The oversized black mask covering Jaylen Brown’s face did little to shield his frustration.
Brown plopped down in front of the Zoom camera after the Toronto Raptors stunned the Boston Celtics on OG Anunoby’s improbable buzzer-beating 3-pointer and twice dubbed the final sequence a “f—cking disgrace.”
It’s Brown you’ll see on the highlight reel scrambling to contest Anunoby’s quick-release shot. It’s Brown’s outstretched hand that very nearly tips the offering. Instead, with Brown’s image plastered on the video wall behind the basket, Anunoby’s shot rattled home for a 104-103 triumph that took the defending champs off life support and injected new life into this Eastern Conference semifinal series.
"They made a remarkable shot. Still, it’s a f—ing disgrace,” vented Brown. "Terrible. No excuse for it. At all. It was ridiculous.”
For most of Thursday’s game we thought we’d be writing about Brown’s defense in this space. Just like in the first two games of this series, Brown routinely took on the challenge of jousting with Pascal Siakam — the Raptors’ most dynamic offensive weapon -- and routinely stymied the big man around the basket.
In fact, there was one sequence in which Brown denied Siakam’s original post-up attempt then blocked his shot on a re-post, which left Brown doing a Dikembe Mutombo-like fingerwag on his way back up the floor.
But Brown found himself in the wrong spotlight during Boston's final-play breakdown, one that wasn’t solely Brown's fault. The Celtics, as a unit, were quite literally a half-second slow to react. And it burnt them.
Brown didn’t point fingers. He didn’t throw Daniel Theis under the bus for being slow to cover Marc Gasol in the paint. He didn’t lament how Jayson Tatum let Anunoby run free down the baseline in order to pick up Fred VanVleet closer to the inbounder.
No, Brown put Boston’s loss squarely on his shoulders. It’s the sort of move that bodes well for the Celtics being able to move quickly past this gut-punch loss.
“That was just a f—ing disgrace at the end of the game. That was just terrible,” said Brown. "No way we should have lost that game. I take responsibility for that. Not just that play but a lot of the plays before."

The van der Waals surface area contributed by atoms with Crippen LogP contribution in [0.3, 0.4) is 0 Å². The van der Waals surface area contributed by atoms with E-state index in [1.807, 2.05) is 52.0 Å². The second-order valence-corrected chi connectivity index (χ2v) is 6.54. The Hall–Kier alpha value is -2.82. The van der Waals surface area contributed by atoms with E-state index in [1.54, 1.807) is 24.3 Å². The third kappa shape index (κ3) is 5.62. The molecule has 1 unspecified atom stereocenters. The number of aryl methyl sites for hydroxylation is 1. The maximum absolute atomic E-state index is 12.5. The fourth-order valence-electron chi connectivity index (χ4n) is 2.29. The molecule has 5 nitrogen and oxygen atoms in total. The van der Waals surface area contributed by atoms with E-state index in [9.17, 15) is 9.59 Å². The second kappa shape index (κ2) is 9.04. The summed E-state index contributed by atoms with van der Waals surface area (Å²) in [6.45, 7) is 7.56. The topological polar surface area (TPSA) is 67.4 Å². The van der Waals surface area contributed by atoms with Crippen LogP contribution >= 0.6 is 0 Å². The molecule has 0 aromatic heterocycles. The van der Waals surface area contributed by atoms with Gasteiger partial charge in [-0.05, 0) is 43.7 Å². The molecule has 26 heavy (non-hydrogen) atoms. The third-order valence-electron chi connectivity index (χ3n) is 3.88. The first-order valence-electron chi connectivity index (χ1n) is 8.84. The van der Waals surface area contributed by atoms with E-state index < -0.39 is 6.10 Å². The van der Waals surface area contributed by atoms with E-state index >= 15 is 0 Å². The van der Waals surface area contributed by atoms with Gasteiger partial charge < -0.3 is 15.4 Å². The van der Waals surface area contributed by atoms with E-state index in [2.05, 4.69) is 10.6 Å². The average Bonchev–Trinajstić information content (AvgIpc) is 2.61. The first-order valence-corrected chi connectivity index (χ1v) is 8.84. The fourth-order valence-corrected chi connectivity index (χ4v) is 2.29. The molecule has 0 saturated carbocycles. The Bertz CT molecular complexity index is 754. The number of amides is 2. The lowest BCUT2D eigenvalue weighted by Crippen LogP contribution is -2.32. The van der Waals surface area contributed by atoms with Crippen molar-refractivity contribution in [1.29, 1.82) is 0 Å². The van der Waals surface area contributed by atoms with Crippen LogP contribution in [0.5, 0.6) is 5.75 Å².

Brown had some rough patches in Thursday’s game but did far more good than bad, particularly with his defense against Siakam. The Celtics as a whole struggled to slow down Kyle Lowry inside the arc and allowed Fred VanVleet to see some shots go through the net (particularly when Brad Stevens made the curious decision to go with Enes Kanter for center minutes in the second half with Boston in search of an offensive jolt).
Brown’s reaction should give Celtics fans confidence that the team will respond well during Saturday’s Game 4. If Anunoby misses that shot, or the Raptors otherwise bungle the last play, we’re gushing about Brown’s post defense or Walker’s total offensive exploits (including an insane bounce pass for a Theis dunk that probably should have been the winner).
Instead, Brown owned the stumble. Lowry deserves much of the credit for not only delivering a perfect cross-court pass but sending a rainbow over 7-foot-5 Tacko Fall and still putting it in the exact spot that Anunoby could catch and shoot in a mere 0.5 seconds.
Brown knows the challenge the Celtics face now and he’s embracing it.
“They’re the defending champs,” said Brown. "We knew they weren't going to go down without a fight so we gotta be ready to throw the next punch. That’s it. They responded, they made a remarkable play at the end of the game. The fight continues. Get ready for Game 4.”
And when he continued to get peppered with questions about the final sequence, Brown never relented.
"Me being four years in, I gotta be better,” he said. "Can’t give up the 3 at the end of the game.”
This is true. And there’s a case to be made that he should have been quicker to leave Gasol in the paint but that’s a tough risk-reward to process in the moment.
The Celtics need to tip their cap and move on. This is a chance to showcase whether they have championship resolve.
As Jayson Tatum noted: “We can’t change [Thursday’s outcome]. There’s nothing we can do about it. It happened. All we can do is focus on the next game and just be better.”
Or as Brown bottom-lined it: "We just needed one stop to win the f—ing game and we end up losing. But, you know, you move on.”
The Celtics better move on — especially if they want to move on in these playoffs.